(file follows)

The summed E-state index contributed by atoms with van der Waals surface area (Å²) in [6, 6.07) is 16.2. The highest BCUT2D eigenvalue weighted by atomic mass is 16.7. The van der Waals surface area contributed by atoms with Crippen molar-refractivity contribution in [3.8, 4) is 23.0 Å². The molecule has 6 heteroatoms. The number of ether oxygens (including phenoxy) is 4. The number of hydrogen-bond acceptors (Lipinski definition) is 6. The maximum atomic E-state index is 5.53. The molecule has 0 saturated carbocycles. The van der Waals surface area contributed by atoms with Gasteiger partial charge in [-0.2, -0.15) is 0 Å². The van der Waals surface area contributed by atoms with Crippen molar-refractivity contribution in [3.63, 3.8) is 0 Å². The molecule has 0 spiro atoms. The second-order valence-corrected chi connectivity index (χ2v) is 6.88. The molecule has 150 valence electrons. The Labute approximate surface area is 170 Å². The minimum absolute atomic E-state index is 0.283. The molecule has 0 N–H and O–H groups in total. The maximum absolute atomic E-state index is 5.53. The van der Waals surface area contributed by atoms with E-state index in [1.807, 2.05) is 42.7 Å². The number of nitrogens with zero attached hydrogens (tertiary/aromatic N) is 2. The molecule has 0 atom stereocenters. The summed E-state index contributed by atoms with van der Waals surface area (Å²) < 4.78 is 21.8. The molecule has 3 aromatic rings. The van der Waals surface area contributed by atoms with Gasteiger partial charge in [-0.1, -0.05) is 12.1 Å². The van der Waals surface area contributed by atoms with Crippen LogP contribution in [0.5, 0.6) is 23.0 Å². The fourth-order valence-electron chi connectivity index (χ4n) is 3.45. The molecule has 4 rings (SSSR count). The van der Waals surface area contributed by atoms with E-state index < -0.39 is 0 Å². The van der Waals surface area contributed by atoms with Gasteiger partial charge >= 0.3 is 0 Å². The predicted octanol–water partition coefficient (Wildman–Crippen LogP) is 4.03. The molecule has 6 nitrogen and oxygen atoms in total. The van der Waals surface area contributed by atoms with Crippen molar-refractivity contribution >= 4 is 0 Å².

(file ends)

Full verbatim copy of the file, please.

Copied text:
The summed E-state index contributed by atoms with van der Waals surface area (Å²) in [6, 6.07) is 16.2. The highest BCUT2D eigenvalue weighted by atomic mass is 16.7. The van der Waals surface area contributed by atoms with Crippen molar-refractivity contribution in [3.8, 4) is 23.0 Å². The molecule has 6 heteroatoms. The number of ether oxygens (including phenoxy) is 4. The number of hydrogen-bond acceptors (Lipinski definition) is 6. The maximum atomic E-state index is 5.53. The molecule has 0 saturated carbocycles. The van der Waals surface area contributed by atoms with Gasteiger partial charge in [-0.2, -0.15) is 0 Å². The van der Waals surface area contributed by atoms with Crippen molar-refractivity contribution in [3.63, 3.8) is 0 Å². The molecule has 0 spiro atoms. The second-order valence-corrected chi connectivity index (χ2v) is 6.88. The molecule has 150 valence electrons. The Labute approximate surface area is 170 Å². The minimum absolute atomic E-state index is 0.283. The molecule has 0 N–H and O–H groups in total. The maximum absolute atomic E-state index is 5.53. The van der Waals surface area contributed by atoms with E-state index in [1.807, 2.05) is 42.7 Å². The number of nitrogens with zero attached hydrogens (tertiary/aromatic N) is 2. The molecule has 0 atom stereocenters. The summed E-state index contributed by atoms with van der Waals surface area (Å²) < 4.78 is 21.8. The molecule has 3 aromatic rings. The van der Waals surface area contributed by atoms with Gasteiger partial charge in [-0.1, -0.05) is 12.1 Å². The van der Waals surface area contributed by atoms with Crippen LogP contribution in [0.5, 0.6) is 23.0 Å². The fourth-order valence-electron chi connectivity index (χ4n) is 3.45. The molecule has 4 rings (SSSR count). The van der Waals surface area contributed by atoms with E-state index < -0.39 is 0 Å². The van der Waals surface area contributed by atoms with Gasteiger partial charge >= 0.3 is 0 Å². The predicted octanol–water partition coefficient (Wildman–Crippen LogP) is 4.03. The molecule has 6 nitrogen and oxygen atoms in total. The van der Waals surface area contributed by atoms with Crippen molar-refractivity contribution >= 4 is 0 Å².